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# exp02 - Electronic Instrumentation Experiment 2 Part A...

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Electronic Instrumentation Experiment 2 * Part A: Intro to Transfer Functions and AC Sweeps * Part B: Phasors, Transfer Functions and Filters * Part C: Using Transfer Functions and RLC Circuits * Part D: Equivalent Impedance and DC Sweeps

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Part A Introduction to Transfer Functions and Phasors Complex Polar Coordinates Complex Impedance (Z) AC Sweeps
Transfer Functions The transfer function describes the behavior of a circuit at V out for all possible V in . in out V V H

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Simple Example 3 2 1 3 2 * R R R R R V V in out + + + = k k k k k V V in out 3 2 1 3 2 * + + + = 6 5 = in out V V H V kt V t V then V kt V t V if out in 10 ) 2 2 sin( 5 ) ( 12 ) 2 2 sin( 6 ) ( + + = + + = π
More Complicated Example What is H now? H now depends upon the input frequency ( ϖ = 2 π f) because the capacitor and inductor make the voltages change with the change in current.

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How do we model H? We want a way to combine the effect of the components in terms of their influence on the amplitude and the phase. We can only do this because the signals are sinusoids cycle in time derivatives and integrals are just phase shifts and amplitude changes
We will define Phasors A phasor is a function of the amplitude and phase of a sinusoidal signal Phasors allow us to manipulate sinusoids in terms of amplitude and phase changes. Phasors are based on complex polar coordinates. Using phasors and complex numbers we will be able to find transfer functions for circuits. ) , ( φ A f V =

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Review of Polar Coordinates point P is at ( r p cos θ p , r p sin θ p ) 2 2 1 tan P P P P P P y x r x y + = = - θ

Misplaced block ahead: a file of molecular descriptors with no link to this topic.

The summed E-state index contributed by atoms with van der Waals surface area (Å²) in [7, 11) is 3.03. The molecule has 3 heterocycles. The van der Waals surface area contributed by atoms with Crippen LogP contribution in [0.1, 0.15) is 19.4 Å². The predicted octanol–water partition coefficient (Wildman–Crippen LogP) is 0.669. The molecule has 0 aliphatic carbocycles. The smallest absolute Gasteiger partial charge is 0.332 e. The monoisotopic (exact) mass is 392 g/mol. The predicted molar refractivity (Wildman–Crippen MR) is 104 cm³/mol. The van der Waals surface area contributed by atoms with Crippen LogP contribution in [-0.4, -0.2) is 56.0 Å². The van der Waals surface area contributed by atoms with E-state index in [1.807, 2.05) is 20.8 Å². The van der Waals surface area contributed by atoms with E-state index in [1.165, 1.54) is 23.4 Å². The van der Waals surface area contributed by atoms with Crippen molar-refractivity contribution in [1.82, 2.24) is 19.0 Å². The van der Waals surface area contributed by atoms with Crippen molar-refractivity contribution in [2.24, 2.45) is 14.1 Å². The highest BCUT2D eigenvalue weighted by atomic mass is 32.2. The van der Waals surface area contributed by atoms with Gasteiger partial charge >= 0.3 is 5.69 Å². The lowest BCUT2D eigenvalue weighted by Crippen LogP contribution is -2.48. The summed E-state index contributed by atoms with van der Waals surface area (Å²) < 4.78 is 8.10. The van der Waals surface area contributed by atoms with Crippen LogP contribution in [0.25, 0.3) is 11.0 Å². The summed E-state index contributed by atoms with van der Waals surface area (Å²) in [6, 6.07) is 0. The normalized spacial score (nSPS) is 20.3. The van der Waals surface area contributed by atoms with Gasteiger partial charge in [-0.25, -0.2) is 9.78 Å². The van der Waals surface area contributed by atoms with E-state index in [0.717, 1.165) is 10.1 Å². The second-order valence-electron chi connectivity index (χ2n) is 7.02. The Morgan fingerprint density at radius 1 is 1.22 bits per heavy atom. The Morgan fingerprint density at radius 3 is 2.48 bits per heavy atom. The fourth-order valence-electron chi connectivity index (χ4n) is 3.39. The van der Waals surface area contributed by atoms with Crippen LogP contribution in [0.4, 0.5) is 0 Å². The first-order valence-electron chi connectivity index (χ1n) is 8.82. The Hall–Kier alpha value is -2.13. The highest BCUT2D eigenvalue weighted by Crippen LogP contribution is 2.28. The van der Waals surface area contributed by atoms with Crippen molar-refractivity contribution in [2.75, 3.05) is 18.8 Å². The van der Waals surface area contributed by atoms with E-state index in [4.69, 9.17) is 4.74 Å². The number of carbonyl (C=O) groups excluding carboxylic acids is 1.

Review of Complex Numbers z p is a single number represented by two numbers z p has a “real” part (x p ) and an “imaginary” part (y p ) j j j j j - = - = - 1 1 1

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Complex Polar Coordinates z = x+jy where x is A cos φ and y is A sin φ ϖ t cycles once around the origin once for each cycle of the sinusoidal wave ( ϖ =2 π f)
Now we can define Phasors .) , ( sin cos , ) sin( ) cos( , ) cos( ) ( dropped is it so term each to common is t jA A V simply or t jA t A V let then t A t V if ϖ φ + = + + + = + = The real part is our signal. The two parts allow us to determine the influence of the phase and amplitude changes mathematically. After we manipulate the numbers, we discard the imaginary part.

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The “V=IR” of Phasors The influence of each component is given by Z, its complex impedance Once we have Z, we can use phasors to analyze circuits in much the same way that we analyze resistive circuits – except we will be using the complex polar representation. Z I V x x =
Magnitude and Phase V of phase x y V V of magnitude A y x V jy x A j A V x x x x x φ = = = + + = + - 1 2 2 tan sin cos Phasors have a magnitude and a phase derived from polar coordinates rules.

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Influence of Resistor on Circuit Resistor modifies the amplitude of the signal by R Resistor has no effect on the phase R I V R R = ) sin( * ) ( ) sin( ) ( t A R t V then t A t I if R R ϖ = =
Influence of Inductor on Circuit

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exp02 - Electronic Instrumentation Experiment 2 Part A...

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